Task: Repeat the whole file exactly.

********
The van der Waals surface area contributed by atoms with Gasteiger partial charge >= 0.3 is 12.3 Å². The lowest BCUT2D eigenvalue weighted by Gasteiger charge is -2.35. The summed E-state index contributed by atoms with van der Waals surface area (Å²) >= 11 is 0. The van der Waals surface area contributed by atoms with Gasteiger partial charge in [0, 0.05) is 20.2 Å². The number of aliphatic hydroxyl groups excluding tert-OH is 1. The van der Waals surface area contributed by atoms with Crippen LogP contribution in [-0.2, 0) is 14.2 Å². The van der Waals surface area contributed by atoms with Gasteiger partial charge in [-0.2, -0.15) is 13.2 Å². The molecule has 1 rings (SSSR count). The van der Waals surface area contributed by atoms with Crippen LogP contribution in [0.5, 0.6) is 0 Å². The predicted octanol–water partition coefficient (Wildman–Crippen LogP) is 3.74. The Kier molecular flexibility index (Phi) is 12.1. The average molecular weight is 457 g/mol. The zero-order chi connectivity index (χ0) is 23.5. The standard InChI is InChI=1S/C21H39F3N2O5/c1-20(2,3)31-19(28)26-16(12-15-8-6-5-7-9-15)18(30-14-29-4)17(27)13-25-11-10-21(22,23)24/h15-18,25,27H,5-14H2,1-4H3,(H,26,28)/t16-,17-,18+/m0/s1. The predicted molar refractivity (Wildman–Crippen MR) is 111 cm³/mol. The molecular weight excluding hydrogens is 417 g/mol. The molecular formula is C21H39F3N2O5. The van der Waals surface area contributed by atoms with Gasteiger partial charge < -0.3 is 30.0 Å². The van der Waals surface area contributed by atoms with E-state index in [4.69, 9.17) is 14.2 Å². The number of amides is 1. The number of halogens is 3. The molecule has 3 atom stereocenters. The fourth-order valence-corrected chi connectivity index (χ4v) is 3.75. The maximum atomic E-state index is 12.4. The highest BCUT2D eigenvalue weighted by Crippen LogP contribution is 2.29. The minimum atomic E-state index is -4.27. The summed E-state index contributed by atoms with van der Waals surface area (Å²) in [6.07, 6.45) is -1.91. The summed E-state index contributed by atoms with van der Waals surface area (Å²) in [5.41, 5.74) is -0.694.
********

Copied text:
The van der Waals surface area contributed by atoms with Gasteiger partial charge >= 0.3 is 12.3 Å². The lowest BCUT2D eigenvalue weighted by Gasteiger charge is -2.35. The summed E-state index contributed by atoms with van der Waals surface area (Å²) >= 11 is 0. The van der Waals surface area contributed by atoms with Gasteiger partial charge in [0, 0.05) is 20.2 Å². The number of aliphatic hydroxyl groups excluding tert-OH is 1. The van der Waals surface area contributed by atoms with Crippen LogP contribution in [-0.2, 0) is 14.2 Å². The van der Waals surface area contributed by atoms with Gasteiger partial charge in [-0.2, -0.15) is 13.2 Å². The molecule has 1 rings (SSSR count). The van der Waals surface area contributed by atoms with Crippen LogP contribution in [0.5, 0.6) is 0 Å². The predicted octanol–water partition coefficient (Wildman–Crippen LogP) is 3.74. The Kier molecular flexibility index (Phi) is 12.1. The average molecular weight is 457 g/mol. The zero-order chi connectivity index (χ0) is 23.5. The standard InChI is InChI=1S/C21H39F3N2O5/c1-20(2,3)31-19(28)26-16(12-15-8-6-5-7-9-15)18(30-14-29-4)17(27)13-25-11-10-21(22,23)24/h15-18,25,27H,5-14H2,1-4H3,(H,26,28)/t16-,17-,18+/m0/s1. The predicted molar refractivity (Wildman–Crippen MR) is 111 cm³/mol. The molecular weight excluding hydrogens is 417 g/mol. The molecular formula is C21H39F3N2O5. The van der Waals surface area contributed by atoms with Gasteiger partial charge < -0.3 is 30.0 Å². The van der Waals surface area contributed by atoms with E-state index in [4.69, 9.17) is 14.2 Å². The number of amides is 1. The number of halogens is 3. The molecule has 3 atom stereocenters. The fourth-order valence-corrected chi connectivity index (χ4v) is 3.75. The maximum atomic E-state index is 12.4. The highest BCUT2D eigenvalue weighted by Crippen LogP contribution is 2.29. The minimum atomic E-state index is -4.27. The summed E-state index contributed by atoms with van der Waals surface area (Å²) in [6.07, 6.45) is -1.91. The summed E-state index contributed by atoms with van der Waals surface area (Å²) in [5.41, 5.74) is -0.694.